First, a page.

Criteria for performance measurement

These are the metric you can use to judge the project's progress. Establishing clear criteria for measuring performance ensures the process is standard throughout the project's duration. It also ensures that team members and other stakeholders understand their goals clearly. You can choose from various methods of measuring performance. For example, you may measure performance by completed percentages or estimated value measurement. It's permissible and helpful to use multiple measurement criteria, depending on what aspect of the project you're assessing.

Related: How to Define and Measure a Key Performance Indicator

How to make a budget management plan

Here are a few steps you can follow to create a budget management plan:

1. Highlight project tasks

The first step to determining the cost and duration of a project is to understand which steps and tasks are necessary. It's crucial that you understand what tasks make up the entire project so you can classify tasks based on their nature or timelines. You can then further divide them into sub-tasks. It's also important to assign these tasks to specific team members or departments. Team member may find it helpful to have specific direction about the key performance indicators and expectations for each task.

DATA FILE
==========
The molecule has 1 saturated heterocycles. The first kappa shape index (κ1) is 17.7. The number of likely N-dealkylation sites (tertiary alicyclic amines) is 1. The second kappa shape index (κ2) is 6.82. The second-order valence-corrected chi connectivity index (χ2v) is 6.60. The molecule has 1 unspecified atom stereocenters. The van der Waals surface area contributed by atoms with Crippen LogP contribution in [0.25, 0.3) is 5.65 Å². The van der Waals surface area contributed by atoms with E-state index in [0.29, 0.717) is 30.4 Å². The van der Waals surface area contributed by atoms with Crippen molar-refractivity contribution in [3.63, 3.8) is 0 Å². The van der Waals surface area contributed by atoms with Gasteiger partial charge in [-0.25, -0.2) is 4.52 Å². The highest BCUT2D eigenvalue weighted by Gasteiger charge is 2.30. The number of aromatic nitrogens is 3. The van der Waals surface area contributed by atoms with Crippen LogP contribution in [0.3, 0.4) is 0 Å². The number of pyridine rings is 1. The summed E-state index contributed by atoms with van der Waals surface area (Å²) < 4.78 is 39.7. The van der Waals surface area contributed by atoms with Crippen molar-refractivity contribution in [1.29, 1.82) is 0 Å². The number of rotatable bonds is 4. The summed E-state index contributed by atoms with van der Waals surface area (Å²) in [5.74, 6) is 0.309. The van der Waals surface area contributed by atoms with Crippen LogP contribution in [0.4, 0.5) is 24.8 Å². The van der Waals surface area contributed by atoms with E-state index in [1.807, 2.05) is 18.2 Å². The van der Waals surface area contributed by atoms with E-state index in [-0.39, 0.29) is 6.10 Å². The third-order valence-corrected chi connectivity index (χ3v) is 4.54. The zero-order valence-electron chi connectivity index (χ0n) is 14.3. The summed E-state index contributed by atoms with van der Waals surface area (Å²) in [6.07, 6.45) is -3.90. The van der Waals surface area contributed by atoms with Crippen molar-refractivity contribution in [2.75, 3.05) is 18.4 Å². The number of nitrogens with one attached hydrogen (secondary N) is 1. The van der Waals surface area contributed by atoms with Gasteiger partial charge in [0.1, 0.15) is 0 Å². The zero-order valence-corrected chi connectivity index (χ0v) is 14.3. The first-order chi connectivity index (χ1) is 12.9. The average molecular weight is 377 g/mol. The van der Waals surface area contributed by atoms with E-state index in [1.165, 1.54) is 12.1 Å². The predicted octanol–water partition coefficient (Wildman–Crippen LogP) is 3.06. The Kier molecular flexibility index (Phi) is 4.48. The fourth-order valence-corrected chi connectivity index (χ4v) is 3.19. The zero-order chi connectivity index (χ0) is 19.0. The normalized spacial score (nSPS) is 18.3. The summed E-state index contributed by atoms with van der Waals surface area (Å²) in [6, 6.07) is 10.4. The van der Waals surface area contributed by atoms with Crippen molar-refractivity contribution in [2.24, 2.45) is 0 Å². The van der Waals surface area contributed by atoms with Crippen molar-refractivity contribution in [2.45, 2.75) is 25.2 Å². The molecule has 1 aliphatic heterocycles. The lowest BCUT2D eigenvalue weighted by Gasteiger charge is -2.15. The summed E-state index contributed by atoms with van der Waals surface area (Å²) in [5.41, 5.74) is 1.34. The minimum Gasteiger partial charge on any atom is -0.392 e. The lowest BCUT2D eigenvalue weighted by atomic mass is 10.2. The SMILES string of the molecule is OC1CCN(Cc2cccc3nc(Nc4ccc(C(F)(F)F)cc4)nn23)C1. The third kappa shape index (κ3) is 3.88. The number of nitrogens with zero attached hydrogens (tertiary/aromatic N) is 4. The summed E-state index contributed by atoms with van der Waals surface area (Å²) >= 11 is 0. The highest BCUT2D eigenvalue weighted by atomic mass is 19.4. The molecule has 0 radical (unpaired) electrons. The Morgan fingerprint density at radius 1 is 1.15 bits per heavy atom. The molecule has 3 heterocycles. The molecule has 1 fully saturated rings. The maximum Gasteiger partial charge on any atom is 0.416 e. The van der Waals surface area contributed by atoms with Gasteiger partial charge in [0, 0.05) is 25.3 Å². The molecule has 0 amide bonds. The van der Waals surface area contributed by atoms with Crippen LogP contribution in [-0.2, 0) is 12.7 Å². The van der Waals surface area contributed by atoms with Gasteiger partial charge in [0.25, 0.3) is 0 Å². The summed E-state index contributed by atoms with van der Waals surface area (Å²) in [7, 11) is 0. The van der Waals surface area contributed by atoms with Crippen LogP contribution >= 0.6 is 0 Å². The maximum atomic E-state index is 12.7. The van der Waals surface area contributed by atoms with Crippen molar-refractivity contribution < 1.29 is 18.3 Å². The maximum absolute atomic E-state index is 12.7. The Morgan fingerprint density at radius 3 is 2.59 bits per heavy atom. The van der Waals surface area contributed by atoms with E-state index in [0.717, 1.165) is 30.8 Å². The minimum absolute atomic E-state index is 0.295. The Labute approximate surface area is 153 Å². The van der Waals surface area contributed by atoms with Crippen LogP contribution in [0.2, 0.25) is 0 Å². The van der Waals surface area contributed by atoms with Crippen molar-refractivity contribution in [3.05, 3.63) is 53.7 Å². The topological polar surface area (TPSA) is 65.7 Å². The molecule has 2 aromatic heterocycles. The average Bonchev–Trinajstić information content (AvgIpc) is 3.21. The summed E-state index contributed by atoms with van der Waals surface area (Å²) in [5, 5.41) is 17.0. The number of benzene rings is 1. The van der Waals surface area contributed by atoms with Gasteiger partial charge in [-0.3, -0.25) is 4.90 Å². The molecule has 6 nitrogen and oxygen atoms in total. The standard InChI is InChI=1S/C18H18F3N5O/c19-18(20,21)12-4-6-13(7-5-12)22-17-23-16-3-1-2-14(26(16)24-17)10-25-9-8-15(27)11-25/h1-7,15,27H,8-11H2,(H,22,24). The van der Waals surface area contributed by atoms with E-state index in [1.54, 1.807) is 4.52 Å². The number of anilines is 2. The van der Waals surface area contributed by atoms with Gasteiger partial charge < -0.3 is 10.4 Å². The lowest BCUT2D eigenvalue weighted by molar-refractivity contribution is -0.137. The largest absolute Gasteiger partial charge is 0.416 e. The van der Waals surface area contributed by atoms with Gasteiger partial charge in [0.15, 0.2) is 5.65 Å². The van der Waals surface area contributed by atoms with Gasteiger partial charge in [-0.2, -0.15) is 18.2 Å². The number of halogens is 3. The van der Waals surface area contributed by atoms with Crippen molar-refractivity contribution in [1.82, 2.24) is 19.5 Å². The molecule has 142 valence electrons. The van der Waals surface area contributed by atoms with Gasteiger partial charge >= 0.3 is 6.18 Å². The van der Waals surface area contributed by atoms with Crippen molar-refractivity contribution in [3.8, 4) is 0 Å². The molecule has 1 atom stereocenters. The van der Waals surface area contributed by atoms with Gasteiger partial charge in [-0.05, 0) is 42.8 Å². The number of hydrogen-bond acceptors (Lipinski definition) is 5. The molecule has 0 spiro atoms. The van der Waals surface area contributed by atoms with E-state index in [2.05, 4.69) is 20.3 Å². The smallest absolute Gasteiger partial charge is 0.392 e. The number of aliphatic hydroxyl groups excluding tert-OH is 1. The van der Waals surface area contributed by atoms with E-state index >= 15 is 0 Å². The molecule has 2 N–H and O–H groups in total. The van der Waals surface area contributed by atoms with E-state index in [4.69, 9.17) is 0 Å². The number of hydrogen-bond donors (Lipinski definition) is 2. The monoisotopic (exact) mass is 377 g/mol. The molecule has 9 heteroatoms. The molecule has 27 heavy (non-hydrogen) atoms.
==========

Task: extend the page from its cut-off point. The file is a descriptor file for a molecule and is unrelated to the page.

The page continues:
2. Identified required resources

After dividing the project into smaller tasks, you can better understand the resources it requires. It's important you identify these resources to create a realistic budget. Relevant resources include people, materials, equipment, funding, and expertise. In addition to identifying required resources, it's important you also determine how to acquire them. For example, ensure you plan supply lines, establish relationships with vendors, and find high-quality materials.

3. Estimate costs